For almost a year, Valve chief executive
Above: Elite Dangerous can do space combat in VR.
I had some expert coaching, so that wasn’t the problem with this demo. Instead of the touch controllers, Frontier used a different input system to control the space ship. It had mounted an off-the-shelf joystick on a chair which I used with my right hand. Then I used a throttle in my left hand to control acceleration. It was not an unfamiliar set-up, as it reminded me of other older flight simulator systems.
I started out in space, and I started hunting other space ships to attack. It reminded me of the old Wing Commander games, as I was looking from my cockpit through a window of the space ship. I looked at my minimap to see where the enemies were. It was a bit hard to figure out where they were in 3D space. By default, I pointed the joystick back and tried to go at mid-level speed as I chased the tails of the fighters. I started shooting at one of the space ships. But it didn’t blow up at first. So I kept on shooting at it. It seemed like I hit the thing about 30 times before it blew up. So that wasn’t all that satisfying. If I were in a dogfight with multiple ships, I would be toast.
Then I switched to fighting on the ground. Using the same controls and wearing the same VR headset, I was now in a land rover, an armed vehicle for exploring a planet’s surface. It was kind of like a dune buggy.
The game’s operators warned me to take it nice and easy, and drive slowly until I could get used to it. I started driving around. It was a bumpy, rocky planet. Then I saw the skimmer drones approaching. I fired on them, and that set me up for some discomfort. The skimmers started shooting back and avoiding me. I had to chase them over the rocky surface. Then I had to start driving in circles. I noted that I was starting to get dizzy, and they told me to slow down.
But then I wasn’t able to catch up to the skimmers. It wasn’t that easy to look around and keep track of them, even while I was driving the bugger. I blew up a couple of them, but then I got woozy again.
Now why did I get sick? That’s an interesting question. Last year, Valve engineer Jeep Barnett echoed what Newell said to the New York Times. Barnett told me that the Vive wouldn’t get you sick because it was more precise than other VR systems.
SteamVR is very different from the better-known Oculus VR headset. SteamVR uses timing sequences in a PC along with the laser light from spinning lasers in two separate Lighthouse base stations (or laser boxes that are plugged into outlets and are placed in two different places in a room). These lasers hit the different sensors that are embedded in the headset. Depending on the timing of when the lasers hit the sensors, the PC figures out the position and angle you are facing with the headset.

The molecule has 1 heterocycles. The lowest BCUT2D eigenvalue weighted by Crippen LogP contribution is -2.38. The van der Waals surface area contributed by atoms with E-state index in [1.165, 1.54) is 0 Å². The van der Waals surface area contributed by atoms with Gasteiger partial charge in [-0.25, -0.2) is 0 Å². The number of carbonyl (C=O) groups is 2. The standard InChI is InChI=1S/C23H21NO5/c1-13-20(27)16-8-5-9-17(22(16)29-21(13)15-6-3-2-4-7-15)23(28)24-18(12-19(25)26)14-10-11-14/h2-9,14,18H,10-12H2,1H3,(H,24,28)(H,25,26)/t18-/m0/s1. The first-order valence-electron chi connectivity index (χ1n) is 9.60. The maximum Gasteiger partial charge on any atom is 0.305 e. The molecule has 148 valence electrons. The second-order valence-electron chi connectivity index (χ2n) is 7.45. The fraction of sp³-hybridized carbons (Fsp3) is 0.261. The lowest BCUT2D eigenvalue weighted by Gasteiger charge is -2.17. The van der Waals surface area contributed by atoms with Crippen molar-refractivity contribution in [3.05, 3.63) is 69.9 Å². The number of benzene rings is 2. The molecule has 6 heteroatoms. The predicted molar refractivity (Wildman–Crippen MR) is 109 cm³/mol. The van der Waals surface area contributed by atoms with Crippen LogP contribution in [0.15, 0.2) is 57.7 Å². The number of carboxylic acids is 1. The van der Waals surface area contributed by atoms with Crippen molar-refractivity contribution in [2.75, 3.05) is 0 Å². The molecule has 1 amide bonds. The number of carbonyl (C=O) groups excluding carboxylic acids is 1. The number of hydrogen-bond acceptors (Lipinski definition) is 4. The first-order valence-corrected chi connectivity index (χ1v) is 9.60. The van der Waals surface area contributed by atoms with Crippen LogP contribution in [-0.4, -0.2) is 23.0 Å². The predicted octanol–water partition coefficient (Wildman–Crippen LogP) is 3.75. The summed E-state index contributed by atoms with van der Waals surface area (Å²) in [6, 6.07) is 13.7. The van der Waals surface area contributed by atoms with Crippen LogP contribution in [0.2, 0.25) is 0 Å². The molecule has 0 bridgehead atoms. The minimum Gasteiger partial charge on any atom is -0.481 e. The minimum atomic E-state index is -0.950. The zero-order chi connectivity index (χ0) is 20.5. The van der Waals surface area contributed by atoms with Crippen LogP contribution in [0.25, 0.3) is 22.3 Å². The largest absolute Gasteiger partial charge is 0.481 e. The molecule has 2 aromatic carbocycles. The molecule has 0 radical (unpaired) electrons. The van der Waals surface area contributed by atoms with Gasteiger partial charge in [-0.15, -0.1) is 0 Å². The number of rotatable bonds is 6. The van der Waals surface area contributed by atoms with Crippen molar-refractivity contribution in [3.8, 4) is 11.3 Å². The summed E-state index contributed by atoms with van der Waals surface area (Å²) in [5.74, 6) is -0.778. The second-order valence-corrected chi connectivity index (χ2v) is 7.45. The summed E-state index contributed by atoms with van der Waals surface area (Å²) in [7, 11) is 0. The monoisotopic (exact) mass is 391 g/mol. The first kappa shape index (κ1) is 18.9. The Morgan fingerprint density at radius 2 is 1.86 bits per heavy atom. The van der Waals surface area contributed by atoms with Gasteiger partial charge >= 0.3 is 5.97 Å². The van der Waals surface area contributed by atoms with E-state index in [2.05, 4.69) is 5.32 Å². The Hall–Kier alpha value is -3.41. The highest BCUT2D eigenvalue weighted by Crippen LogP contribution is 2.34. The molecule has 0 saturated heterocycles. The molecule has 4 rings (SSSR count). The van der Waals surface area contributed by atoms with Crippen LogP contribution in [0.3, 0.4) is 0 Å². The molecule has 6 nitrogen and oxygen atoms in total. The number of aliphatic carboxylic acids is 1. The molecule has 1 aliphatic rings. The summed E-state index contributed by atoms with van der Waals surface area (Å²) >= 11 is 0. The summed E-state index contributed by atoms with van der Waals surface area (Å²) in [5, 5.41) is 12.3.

The PC then shows you the view that you should be seeing, given the position of where you are facing. The lasers are not acting like Kinect cameras in the Microsoft Xbox One and Xbox 360 game consoles. Those systems send light signals out and then capture them as they bounce off of objects and return to the camera. That kind of system takes an extreme amount of processing power to track multiple objects. It gets exponentially harder the more objects you add.
By contrast, the Valve system doesn’t measure anything bouncing back. The sensors that are struck by the laser light send signals back to the PC over a wire (which is why, for now, the headset is wired). The PC then calculates the 3D space around you.
“The way the system is designed is very performant,” said Barnett, in an interview with GamesBeat last year. “On the same PC, you can track hundreds of objects, all very easily.”
The stereoscopic headset was showing me images in each eye at a rate of 90 frames per second, or 90 hertz. The system has submillimeter accuracy on location because of the data coming in from the base station and the sensors. It takes just 17 milliseconds to render a frame, far less time than is noticeable by the human eye. The gyroscopes in the headset predict your future head direction and then predicts which images you should see. The organic light emitting diode (OLED) displays inside the goggles have to be “low persistence,” meaning they show you what you need to see so that you don’t get dizzy from motion blur. You don’t want objects to bend or smear when you turn your head. These displays have to have high refresh rates and display the pixels all at once.
That all means that the HTC Vive should be able to keep up with the animation and the changing imagery as I turned my head. But there was probably just way too much motion in the demo to make for good comfort. As I mentioned, none of the other HTC Vive demos, including the shooter games, made me sick. But no one else tried to depict fast motion in VR.
I’ve had more trouble with other demos on the Oculus Rift, the Samsung Gear VR, and the Sony PlayStation VR. In fact, when I tried the Drive Club game on Sony’s preview unit of its PlayStation VR hardware last December, I got sick. With Drive Club, Sony set up a steering wheel with gas pedals to go with the racing game. I put on the headset and started driving. But I spun out around a turn and hit the wall. Then I tried to take off. As I did so, I was turning and accelerating. That made me turn in circles. And that made me sick.
So this is a good lesson for VR developers. I don’t mean to call out Elite: Dangerous and Frontier’s efforts with a very good game. But one of the biggest threats to VR’s expansion to the mass market is motion sickness. Developers should take note. Even with a really good system like the Vive, it’s still possible to make software that gets people sick. I hear that roughly half the population can get motion sickness from VR. This kind of game should carry some kind of warning about comfort level.